3 Ways to Conquer Foreshortening

You know it's not impossible. You've seen it done well before. You know your painting doesn't have to look flat, even though your canvas is flat. But no matter what you do, you can't get that foreshortened arm to look like it's coming toward you. Instead, it just looks too short!

Today, I'd like to share "3 Ways to Conquer Foreshortening." But first, I recommend that you check out "The 4 Actions for Accurate Proportions."  These "4 Actions" are your first step to successful drawing–including drawing foreshortened limbs!

Now for "3 Ways to Conquer Foreshortening."


1. Simplify Into Basic Forms

Anatomy, in all its complexity, can be intimidating. That's why it's very helpful to envision the parts of the body as simple forms. This type of simplification is a huge help with foreshortening.

For example, when the masses of the forearm are simplified into a cylinder and box, it's much easier to envision what that form would look like foreshortened, and such foreshortening becomes easier to draw.

2. Use Lines to Show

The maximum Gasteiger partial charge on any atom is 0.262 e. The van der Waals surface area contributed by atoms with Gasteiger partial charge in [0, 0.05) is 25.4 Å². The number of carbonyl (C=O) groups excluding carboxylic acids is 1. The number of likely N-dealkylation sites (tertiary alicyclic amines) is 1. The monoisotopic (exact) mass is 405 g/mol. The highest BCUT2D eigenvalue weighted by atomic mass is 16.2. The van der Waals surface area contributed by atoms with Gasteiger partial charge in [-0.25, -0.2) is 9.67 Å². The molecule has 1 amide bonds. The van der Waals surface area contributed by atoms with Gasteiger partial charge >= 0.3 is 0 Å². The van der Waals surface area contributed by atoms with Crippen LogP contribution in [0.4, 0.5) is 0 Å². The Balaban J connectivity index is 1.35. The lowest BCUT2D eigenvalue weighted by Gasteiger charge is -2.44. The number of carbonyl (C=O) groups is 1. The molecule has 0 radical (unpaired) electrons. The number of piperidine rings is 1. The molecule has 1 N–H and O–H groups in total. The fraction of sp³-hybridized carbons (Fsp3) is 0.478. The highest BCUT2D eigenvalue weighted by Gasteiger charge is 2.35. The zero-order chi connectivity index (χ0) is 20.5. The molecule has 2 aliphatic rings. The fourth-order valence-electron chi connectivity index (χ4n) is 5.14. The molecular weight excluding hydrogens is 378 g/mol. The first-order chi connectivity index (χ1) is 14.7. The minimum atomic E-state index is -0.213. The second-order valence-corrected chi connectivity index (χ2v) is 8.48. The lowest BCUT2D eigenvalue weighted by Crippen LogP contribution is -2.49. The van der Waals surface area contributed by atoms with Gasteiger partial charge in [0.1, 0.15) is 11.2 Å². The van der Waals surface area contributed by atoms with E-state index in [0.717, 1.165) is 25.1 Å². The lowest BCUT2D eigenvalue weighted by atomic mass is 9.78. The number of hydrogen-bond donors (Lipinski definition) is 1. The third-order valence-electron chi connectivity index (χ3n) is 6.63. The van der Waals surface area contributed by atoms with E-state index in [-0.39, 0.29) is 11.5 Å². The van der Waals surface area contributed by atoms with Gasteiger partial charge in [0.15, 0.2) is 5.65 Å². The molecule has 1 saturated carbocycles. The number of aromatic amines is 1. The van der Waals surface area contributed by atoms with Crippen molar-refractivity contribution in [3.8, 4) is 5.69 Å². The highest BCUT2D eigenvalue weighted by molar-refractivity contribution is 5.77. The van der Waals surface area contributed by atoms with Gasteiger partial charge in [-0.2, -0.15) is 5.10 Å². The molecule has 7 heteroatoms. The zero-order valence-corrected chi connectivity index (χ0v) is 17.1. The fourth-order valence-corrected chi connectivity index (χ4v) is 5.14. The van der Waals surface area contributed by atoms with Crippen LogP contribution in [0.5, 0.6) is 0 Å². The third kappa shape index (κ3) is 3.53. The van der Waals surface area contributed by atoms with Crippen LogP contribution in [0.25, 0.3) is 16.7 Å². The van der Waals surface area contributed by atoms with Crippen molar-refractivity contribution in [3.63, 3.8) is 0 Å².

Overlapping Forms

In the first drawing below, the forearm doesn't look foreshortened. It just looks too short. But in the second drawing, it's obvious that the forearm is foreshortened.

What made the difference? Just a few overlapping lines at the wrist and elbow were all that was needed to communicate that the hand overlaps the forearm, and the forearm overlaps the upper arm. Now, the forearm looks foreshortened instead of too short.

3. Try This Little Trick

I almost always use this little trick when drawing foreshortened arms and legs…
First, draw the hand or foot in the correct place;
then draw the arm or leg.

The foreshortened shapes of the leg would have been more difficult to draw accurately had the foot not been placed first. By drawing the foot first, it was much easier to see that just a few simple lines were needed to communicate the masses of the leg.

Whew! We have covered a lot of ground in this series on the figure! I've shared how to achieve accurate proportions, how to create figures that are dynamic and not stiff, how to draw a head in proportion to the body…

But there's one big challenge I haven't discussed yet. Tune in next time for "Improving Your Speed In Life Sessions."


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1 comment:

  1. As clear and concise that a breakdown of complicated foreshortening can be, thanks so much for this helpful post!